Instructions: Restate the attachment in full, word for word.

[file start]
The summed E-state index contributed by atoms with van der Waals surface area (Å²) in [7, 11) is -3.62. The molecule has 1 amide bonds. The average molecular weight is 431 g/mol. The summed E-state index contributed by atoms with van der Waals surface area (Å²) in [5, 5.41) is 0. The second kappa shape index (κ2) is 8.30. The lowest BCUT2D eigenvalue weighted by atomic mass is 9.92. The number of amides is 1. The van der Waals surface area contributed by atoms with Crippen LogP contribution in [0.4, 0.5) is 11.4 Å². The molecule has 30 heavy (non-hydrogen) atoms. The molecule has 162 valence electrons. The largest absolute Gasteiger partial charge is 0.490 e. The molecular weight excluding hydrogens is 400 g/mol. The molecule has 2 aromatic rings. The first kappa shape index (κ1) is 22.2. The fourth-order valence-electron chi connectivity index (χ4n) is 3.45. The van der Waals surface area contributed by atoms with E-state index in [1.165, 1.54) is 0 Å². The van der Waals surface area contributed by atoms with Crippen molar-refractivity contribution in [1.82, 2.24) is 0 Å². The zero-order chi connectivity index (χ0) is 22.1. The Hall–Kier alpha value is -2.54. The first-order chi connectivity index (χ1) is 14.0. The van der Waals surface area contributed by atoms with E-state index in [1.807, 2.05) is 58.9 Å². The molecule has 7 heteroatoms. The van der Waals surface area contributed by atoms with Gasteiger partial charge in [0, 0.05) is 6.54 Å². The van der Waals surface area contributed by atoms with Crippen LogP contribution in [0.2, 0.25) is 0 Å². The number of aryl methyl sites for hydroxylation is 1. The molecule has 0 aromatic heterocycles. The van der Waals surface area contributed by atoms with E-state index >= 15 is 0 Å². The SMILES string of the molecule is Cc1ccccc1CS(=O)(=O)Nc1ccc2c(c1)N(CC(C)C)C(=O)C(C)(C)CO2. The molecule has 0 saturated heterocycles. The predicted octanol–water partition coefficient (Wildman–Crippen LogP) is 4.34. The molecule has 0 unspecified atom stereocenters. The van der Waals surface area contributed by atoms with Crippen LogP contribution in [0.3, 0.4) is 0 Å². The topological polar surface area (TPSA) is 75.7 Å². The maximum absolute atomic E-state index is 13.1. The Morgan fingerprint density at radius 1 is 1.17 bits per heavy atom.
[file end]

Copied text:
The summed E-state index contributed by atoms with van der Waals surface area (Å²) in [7, 11) is -3.62. The molecule has 1 amide bonds. The average molecular weight is 431 g/mol. The summed E-state index contributed by atoms with van der Waals surface area (Å²) in [5, 5.41) is 0. The second kappa shape index (κ2) is 8.30. The lowest BCUT2D eigenvalue weighted by atomic mass is 9.92. The number of amides is 1. The van der Waals surface area contributed by atoms with Crippen LogP contribution in [0.4, 0.5) is 11.4 Å². The molecule has 30 heavy (non-hydrogen) atoms. The molecule has 162 valence electrons. The largest absolute Gasteiger partial charge is 0.490 e. The molecular weight excluding hydrogens is 400 g/mol. The molecule has 2 aromatic rings. The first kappa shape index (κ1) is 22.2. The fourth-order valence-electron chi connectivity index (χ4n) is 3.45. The van der Waals surface area contributed by atoms with E-state index in [1.165, 1.54) is 0 Å². The van der Waals surface area contributed by atoms with Crippen molar-refractivity contribution in [1.82, 2.24) is 0 Å². The zero-order chi connectivity index (χ0) is 22.1. The Hall–Kier alpha value is -2.54. The first-order chi connectivity index (χ1) is 14.0. The van der Waals surface area contributed by atoms with E-state index in [1.807, 2.05) is 58.9 Å². The molecule has 7 heteroatoms. The van der Waals surface area contributed by atoms with Gasteiger partial charge in [0, 0.05) is 6.54 Å². The van der Waals surface area contributed by atoms with Crippen LogP contribution in [0.2, 0.25) is 0 Å². The number of aryl methyl sites for hydroxylation is 1. The molecule has 0 aromatic heterocycles. The van der Waals surface area contributed by atoms with E-state index >= 15 is 0 Å². The SMILES string of the molecule is Cc1ccccc1CS(=O)(=O)Nc1ccc2c(c1)N(CC(C)C)C(=O)C(C)(C)CO2. The molecule has 0 saturated heterocycles. The predicted octanol–water partition coefficient (Wildman–Crippen LogP) is 4.34. The molecule has 0 unspecified atom stereocenters. The van der Waals surface area contributed by atoms with Crippen LogP contribution in [0.3, 0.4) is 0 Å². The topological polar surface area (TPSA) is 75.7 Å². The maximum absolute atomic E-state index is 13.1. The Morgan fingerprint density at radius 1 is 1.17 bits per heavy atom.